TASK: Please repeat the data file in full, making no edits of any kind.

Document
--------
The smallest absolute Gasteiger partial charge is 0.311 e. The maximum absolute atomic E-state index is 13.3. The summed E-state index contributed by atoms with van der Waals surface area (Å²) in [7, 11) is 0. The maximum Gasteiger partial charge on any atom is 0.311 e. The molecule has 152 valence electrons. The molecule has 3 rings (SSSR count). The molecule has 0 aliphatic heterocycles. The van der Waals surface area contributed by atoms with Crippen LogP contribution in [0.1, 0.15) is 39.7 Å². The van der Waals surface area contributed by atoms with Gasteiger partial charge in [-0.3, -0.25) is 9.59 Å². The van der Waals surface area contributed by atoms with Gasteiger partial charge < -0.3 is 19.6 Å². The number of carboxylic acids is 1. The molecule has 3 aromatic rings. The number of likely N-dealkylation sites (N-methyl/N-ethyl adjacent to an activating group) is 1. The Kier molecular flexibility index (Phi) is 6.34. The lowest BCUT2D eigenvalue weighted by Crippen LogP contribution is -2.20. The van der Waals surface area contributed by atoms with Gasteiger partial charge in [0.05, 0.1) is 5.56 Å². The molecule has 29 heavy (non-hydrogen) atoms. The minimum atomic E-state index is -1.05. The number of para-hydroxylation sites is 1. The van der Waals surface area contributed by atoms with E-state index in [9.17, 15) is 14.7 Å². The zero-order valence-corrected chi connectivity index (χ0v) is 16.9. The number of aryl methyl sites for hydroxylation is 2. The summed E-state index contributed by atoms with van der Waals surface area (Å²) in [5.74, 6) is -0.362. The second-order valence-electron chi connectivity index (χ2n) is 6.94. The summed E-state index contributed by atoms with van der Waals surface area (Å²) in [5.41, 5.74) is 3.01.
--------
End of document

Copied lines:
The smallest absolute Gasteiger partial charge is 0.311 e. The maximum absolute atomic E-state index is 13.3. The summed E-state index contributed by atoms with van der Waals surface area (Å²) in [7, 11) is 0. The maximum Gasteiger partial charge on any atom is 0.311 e. The molecule has 152 valence electrons. The molecule has 3 rings (SSSR count). The molecule has 0 aliphatic heterocycles. The van der Waals surface area contributed by atoms with Crippen LogP contribution in [0.1, 0.15) is 39.7 Å². The van der Waals surface area contributed by atoms with Gasteiger partial charge in [-0.3, -0.25) is 9.59 Å². The van der Waals surface area contributed by atoms with Gasteiger partial charge < -0.3 is 19.6 Å². The number of carboxylic acids is 1. The molecule has 3 aromatic rings. The number of likely N-dealkylation sites (N-methyl/N-ethyl adjacent to an activating group) is 1. The Kier molecular flexibility index (Phi) is 6.34. The lowest BCUT2D eigenvalue weighted by Crippen LogP contribution is -2.20. The van der Waals surface area contributed by atoms with Gasteiger partial charge in [0.05, 0.1) is 5.56 Å². The molecule has 29 heavy (non-hydrogen) atoms. The minimum atomic E-state index is -1.05. The number of para-hydroxylation sites is 1. The van der Waals surface area contributed by atoms with E-state index in [9.17, 15) is 14.7 Å². The zero-order valence-corrected chi connectivity index (χ0v) is 16.9. The number of aryl methyl sites for hydroxylation is 2. The summed E-state index contributed by atoms with van der Waals surface area (Å²) in [5.74, 6) is -0.362. The second-order valence-electron chi connectivity index (χ2n) is 6.94. The summed E-state index contributed by atoms with van der Waals surface area (Å²) in [5.41, 5.74) is 3.01.